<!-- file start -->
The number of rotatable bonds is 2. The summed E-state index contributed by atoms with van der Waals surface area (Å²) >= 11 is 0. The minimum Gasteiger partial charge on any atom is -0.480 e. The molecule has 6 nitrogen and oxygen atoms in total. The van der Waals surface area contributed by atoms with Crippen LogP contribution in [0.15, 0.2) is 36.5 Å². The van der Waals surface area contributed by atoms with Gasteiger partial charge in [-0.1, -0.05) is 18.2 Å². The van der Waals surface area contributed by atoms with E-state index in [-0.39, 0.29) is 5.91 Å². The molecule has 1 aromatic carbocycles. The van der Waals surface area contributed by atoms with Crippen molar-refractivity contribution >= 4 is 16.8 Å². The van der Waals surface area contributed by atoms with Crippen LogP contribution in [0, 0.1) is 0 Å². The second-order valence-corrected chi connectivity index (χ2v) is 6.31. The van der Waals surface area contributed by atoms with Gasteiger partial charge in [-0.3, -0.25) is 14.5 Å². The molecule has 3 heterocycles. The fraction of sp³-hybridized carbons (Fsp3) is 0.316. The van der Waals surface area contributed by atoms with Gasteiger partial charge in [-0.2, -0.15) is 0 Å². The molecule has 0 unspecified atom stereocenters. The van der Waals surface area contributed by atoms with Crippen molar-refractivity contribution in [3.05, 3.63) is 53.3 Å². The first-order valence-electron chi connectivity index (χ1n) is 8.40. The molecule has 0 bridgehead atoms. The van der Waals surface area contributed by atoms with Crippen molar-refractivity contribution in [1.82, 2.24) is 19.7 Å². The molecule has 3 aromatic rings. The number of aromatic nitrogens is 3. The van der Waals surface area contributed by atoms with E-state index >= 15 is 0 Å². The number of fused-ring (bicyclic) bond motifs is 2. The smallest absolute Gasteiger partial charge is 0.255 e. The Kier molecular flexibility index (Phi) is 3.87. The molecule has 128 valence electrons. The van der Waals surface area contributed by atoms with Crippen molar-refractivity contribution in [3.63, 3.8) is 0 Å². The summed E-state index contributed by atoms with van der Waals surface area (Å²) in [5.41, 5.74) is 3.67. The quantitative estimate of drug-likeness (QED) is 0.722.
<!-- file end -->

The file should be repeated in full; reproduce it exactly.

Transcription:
The number of rotatable bonds is 2. The summed E-state index contributed by atoms with van der Waals surface area (Å²) >= 11 is 0. The minimum Gasteiger partial charge on any atom is -0.480 e. The molecule has 6 nitrogen and oxygen atoms in total. The van der Waals surface area contributed by atoms with Crippen LogP contribution in [0.15, 0.2) is 36.5 Å². The van der Waals surface area contributed by atoms with Gasteiger partial charge in [-0.1, -0.05) is 18.2 Å². The van der Waals surface area contributed by atoms with E-state index in [-0.39, 0.29) is 5.91 Å². The molecule has 1 aromatic carbocycles. The van der Waals surface area contributed by atoms with Crippen molar-refractivity contribution >= 4 is 16.8 Å². The van der Waals surface area contributed by atoms with Crippen LogP contribution in [0, 0.1) is 0 Å². The second-order valence-corrected chi connectivity index (χ2v) is 6.31. The van der Waals surface area contributed by atoms with Gasteiger partial charge in [-0.3, -0.25) is 14.5 Å². The molecule has 3 heterocycles. The fraction of sp³-hybridized carbons (Fsp3) is 0.316. The van der Waals surface area contributed by atoms with Gasteiger partial charge in [-0.2, -0.15) is 0 Å². The molecule has 0 unspecified atom stereocenters. The van der Waals surface area contributed by atoms with Crippen molar-refractivity contribution in [3.05, 3.63) is 53.3 Å². The first-order valence-electron chi connectivity index (χ1n) is 8.40. The molecule has 0 bridgehead atoms. The van der Waals surface area contributed by atoms with Crippen molar-refractivity contribution in [1.82, 2.24) is 19.7 Å². The molecule has 3 aromatic rings. The number of aromatic nitrogens is 3. The van der Waals surface area contributed by atoms with E-state index >= 15 is 0 Å². The number of fused-ring (bicyclic) bond motifs is 2. The smallest absolute Gasteiger partial charge is 0.255 e. The Kier molecular flexibility index (Phi) is 3.87. The molecule has 128 valence electrons. The van der Waals surface area contributed by atoms with Crippen molar-refractivity contribution in [3.63, 3.8) is 0 Å². The summed E-state index contributed by atoms with van der Waals surface area (Å²) in [5.41, 5.74) is 3.67. The quantitative estimate of drug-likeness (QED) is 0.722.